Saturday, December 21, 2019

Tragedy In Drama Essay - 1713 Words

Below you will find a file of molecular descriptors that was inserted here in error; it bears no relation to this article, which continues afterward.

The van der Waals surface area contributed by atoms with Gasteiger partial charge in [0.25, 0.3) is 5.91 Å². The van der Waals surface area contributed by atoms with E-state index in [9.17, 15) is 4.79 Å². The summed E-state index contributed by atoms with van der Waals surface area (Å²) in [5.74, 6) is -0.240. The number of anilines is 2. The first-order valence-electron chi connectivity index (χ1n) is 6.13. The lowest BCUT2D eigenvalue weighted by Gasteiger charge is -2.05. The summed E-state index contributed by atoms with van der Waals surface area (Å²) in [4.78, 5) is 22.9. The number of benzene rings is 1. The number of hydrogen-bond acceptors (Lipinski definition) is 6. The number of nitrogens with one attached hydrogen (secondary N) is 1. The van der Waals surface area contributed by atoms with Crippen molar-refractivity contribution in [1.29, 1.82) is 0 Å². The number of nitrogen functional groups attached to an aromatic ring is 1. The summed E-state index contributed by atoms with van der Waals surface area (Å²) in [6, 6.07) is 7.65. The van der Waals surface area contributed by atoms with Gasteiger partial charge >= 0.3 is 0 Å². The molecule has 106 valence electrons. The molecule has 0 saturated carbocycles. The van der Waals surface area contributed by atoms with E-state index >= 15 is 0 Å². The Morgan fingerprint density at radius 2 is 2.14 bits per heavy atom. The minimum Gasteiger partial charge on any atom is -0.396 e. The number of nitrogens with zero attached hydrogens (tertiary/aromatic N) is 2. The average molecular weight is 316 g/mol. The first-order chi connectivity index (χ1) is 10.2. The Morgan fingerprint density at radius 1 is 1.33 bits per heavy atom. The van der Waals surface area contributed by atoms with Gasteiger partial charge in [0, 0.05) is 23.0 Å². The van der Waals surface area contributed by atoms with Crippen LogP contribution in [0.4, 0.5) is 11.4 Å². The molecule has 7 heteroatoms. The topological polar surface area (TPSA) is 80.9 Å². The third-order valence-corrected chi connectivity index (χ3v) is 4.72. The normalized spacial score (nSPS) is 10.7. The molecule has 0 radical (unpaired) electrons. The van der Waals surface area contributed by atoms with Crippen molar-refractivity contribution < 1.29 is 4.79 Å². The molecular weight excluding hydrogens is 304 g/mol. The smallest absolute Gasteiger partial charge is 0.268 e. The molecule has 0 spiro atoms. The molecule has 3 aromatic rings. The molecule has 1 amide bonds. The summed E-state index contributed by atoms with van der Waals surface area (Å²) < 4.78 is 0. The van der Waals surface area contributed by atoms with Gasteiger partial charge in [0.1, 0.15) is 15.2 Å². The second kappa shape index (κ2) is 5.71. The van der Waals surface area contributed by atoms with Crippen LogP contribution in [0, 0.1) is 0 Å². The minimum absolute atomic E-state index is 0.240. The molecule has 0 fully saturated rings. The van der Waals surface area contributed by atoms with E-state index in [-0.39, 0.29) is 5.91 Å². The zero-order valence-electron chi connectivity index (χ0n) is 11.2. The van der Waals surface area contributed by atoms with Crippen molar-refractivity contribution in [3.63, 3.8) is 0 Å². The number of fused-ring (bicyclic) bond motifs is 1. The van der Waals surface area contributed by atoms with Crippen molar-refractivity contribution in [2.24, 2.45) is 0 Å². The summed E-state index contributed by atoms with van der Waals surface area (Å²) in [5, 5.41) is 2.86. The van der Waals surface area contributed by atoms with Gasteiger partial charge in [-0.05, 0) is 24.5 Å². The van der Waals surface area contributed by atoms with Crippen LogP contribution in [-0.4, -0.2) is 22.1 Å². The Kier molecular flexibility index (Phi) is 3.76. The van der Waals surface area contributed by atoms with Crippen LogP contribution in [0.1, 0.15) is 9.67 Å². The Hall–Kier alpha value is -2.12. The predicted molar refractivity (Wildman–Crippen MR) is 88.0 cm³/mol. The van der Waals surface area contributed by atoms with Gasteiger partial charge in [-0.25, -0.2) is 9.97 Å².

Tragedy and Drama In a range of dramatic works from Agamemnon to Hamlet, one sees the range of development of the tragic form, from the earliest Greek to the later Shakespearean tragedies. There are two basic concepts of tragedy: the concept introduced by Aristotle in his Poetics, and the concept developed by Frederick Nietzsche in his quot;The Birth of Tragedy.quot; Many dramas can be reviewed to reveal the contrast between these two concepts of tragedy, and demonstrate the development of the tragic form over time. The idea of Greek tragedy stems from Aristotle’s definition of a tragic hero. In Aristotle’s definition, the tragic hero must be a person of high standing so their fall from glory will be all the more horrible. The hero’s†¦show more content†¦Again, we have a person of high standing in Oedipus, who is neither entirely good nor entirely bad. However, it is Oedipus’ pride that pervades as his tragic flaw throughout the play. It is pride that causes Oedipus to believe the rumor of his questionable parentage and further, to go to the oracle. It is again pride that causes him to leave Corinth in attempt to defy the prophecy of the oracle. And pride arguably causes Oedipus to murder the man he quarrels with on the road, who is actually his father, thus fulfilling the very prophesy he had tried to defy. Oedipus Rex demonstrates the belief in fate, that what is ordained shall be, regardless of man’s attempt to resist his fate. Oedipus falls victim to having poor judgement and letting his pride make his decisions for him, and this ends up becoming his demise. Another of the Greek tragedies is Medea, which is one of the few with a female as the title hero character. Medea demonstrates the changing attitude in Greek drama, and introduces a more human aspect to the hero’s behavior. In the earlier dramas, the heroes were influenced heavily by fate, and the tragic flaw and eventual downfall often had something to do with fate. However, in the case of Medea, we see the hero as falling outside the realm of divine intervention. Though Medea is wronged by Jason, there is no sense of support from the gods in exacting herShow MoreRelatedGreek Tragedy and Modern Drama1107 Words   |  4 PagesGreek Tragedy Modern Drama Tragedy as a form works differently than modern drama when compared to the ancient Greeks. When it comes to modern drama, the main character is usually an ordinary person, someone who is middle class. Where as with Greek tragedy, the main character is someone important and noble, such as a king or queen. Modern drama revolves around everyday problems such as social, economical, or personal conflicts. Greek Tragedies seem to be very linear. It’s mostly about theRead MoreAn Analysis and Comparison of Modern Tragedy in Drama1485 Words   |  6 PagesAristotle thoroughly describes his understanding of the tragedy in the Poetics and bases this conception on certain requirements. According to Aristotle the three most important variables that define a tragedy are plot, characters, and theme. Using Oedipus Rex as a sort of ideal, this philosopher demonstrates how a tragedy functions in order to evoke catharsis while exploring themes and human flaws, or mistakes. In Oedipus Rex, th e main figure, Oedipus the King is a subject of fate, unable to escapeRead MoreThe Glass Menagerie As A Modern Drama And Tragedy1767 Words   |  8 PagesMenagerie as a Modern Drama and Tragedy The Glass Menagerie by Tennessee Williams is classified as a modern drama and a modern tragedy. Modern drama plays are characterized by â€Å"social and cultural changes of America† and focus on more realistic matters. 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He suggests that tragedy is plot driven, and if the plot is set then there is no way around it. In Oedipus Rex by Sophocles, Oedipus is paying for the sins of his father King L aios. Laios was given horrible future by the Gods for angering them when he rapes anotherRead MoreEssay about Book Report on Martin Esslins an Anatomy of Drama1039 Words   |  5 PagesMartin Esslin, an established drama director, scholar, and critic, approaches his analysis of drama by drawing on his practical experience as a director of plays. Esslin implicitly assumes that drama is the most elite of the artistic genres when he directly declares the purpose of his book, which is to answer the question why should those concerned with art resort to drama rather than any other form of communication? Esslin then immediately poses another question that he seems to take as a prerequisite

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